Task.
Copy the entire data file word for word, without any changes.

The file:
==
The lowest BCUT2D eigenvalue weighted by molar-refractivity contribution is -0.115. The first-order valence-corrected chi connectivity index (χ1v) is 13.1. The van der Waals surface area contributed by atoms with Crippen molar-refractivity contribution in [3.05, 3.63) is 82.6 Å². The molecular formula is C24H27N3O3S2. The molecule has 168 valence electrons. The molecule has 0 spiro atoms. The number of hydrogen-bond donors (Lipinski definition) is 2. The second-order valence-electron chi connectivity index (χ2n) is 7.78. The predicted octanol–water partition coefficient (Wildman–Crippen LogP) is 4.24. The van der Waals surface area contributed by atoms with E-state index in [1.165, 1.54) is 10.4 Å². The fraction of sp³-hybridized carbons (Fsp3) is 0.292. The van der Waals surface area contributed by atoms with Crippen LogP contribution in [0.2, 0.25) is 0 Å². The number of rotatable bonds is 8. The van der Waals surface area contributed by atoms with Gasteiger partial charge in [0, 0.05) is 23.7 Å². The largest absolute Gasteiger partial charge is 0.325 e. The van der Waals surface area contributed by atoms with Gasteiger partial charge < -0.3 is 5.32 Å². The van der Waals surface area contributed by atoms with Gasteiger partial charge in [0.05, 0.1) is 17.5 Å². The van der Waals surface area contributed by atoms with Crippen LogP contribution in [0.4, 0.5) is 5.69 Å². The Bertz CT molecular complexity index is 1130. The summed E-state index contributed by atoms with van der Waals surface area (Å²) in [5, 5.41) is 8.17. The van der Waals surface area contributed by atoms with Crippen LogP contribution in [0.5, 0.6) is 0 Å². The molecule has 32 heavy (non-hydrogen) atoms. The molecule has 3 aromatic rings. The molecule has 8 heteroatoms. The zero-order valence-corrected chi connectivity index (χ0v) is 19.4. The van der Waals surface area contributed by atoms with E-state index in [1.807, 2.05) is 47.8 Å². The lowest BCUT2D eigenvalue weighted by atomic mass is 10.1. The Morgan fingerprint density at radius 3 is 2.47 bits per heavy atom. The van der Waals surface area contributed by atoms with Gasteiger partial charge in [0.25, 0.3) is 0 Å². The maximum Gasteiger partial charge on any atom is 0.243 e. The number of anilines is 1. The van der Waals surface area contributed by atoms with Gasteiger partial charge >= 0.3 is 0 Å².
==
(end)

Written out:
The lowest BCUT2D eigenvalue weighted by molar-refractivity contribution is -0.115. The first-order valence-corrected chi connectivity index (χ1v) is 13.1. The van der Waals surface area contributed by atoms with Crippen molar-refractivity contribution in [3.05, 3.63) is 82.6 Å². The molecular formula is C24H27N3O3S2. The molecule has 168 valence electrons. The molecule has 0 spiro atoms. The number of hydrogen-bond donors (Lipinski definition) is 2. The second-order valence-electron chi connectivity index (χ2n) is 7.78. The predicted octanol–water partition coefficient (Wildman–Crippen LogP) is 4.24. The van der Waals surface area contributed by atoms with E-state index in [1.165, 1.54) is 10.4 Å². The fraction of sp³-hybridized carbons (Fsp3) is 0.292. The van der Waals surface area contributed by atoms with Crippen LogP contribution in [0.2, 0.25) is 0 Å². The number of rotatable bonds is 8. The van der Waals surface area contributed by atoms with Gasteiger partial charge in [0, 0.05) is 23.7 Å². The largest absolute Gasteiger partial charge is 0.325 e. The van der Waals surface area contributed by atoms with Gasteiger partial charge < -0.3 is 5.32 Å². The van der Waals surface area contributed by atoms with Gasteiger partial charge in [0.05, 0.1) is 17.5 Å². The van der Waals surface area contributed by atoms with Crippen LogP contribution in [0.4, 0.5) is 5.69 Å². The Bertz CT molecular complexity index is 1130. The summed E-state index contributed by atoms with van der Waals surface area (Å²) in [5, 5.41) is 8.17. The van der Waals surface area contributed by atoms with Crippen LogP contribution in [0.5, 0.6) is 0 Å². The molecule has 32 heavy (non-hydrogen) atoms. The molecule has 3 aromatic rings. The molecule has 8 heteroatoms. The zero-order valence-corrected chi connectivity index (χ0v) is 19.4. The van der Waals surface area contributed by atoms with E-state index in [1.807, 2.05) is 47.8 Å². The lowest BCUT2D eigenvalue weighted by atomic mass is 10.1. The Morgan fingerprint density at radius 3 is 2.47 bits per heavy atom. The van der Waals surface area contributed by atoms with Gasteiger partial charge in [0.25, 0.3) is 0 Å². The maximum Gasteiger partial charge on any atom is 0.243 e. The number of anilines is 1. The van der Waals surface area contributed by atoms with Gasteiger partial charge >= 0.3 is 0 Å².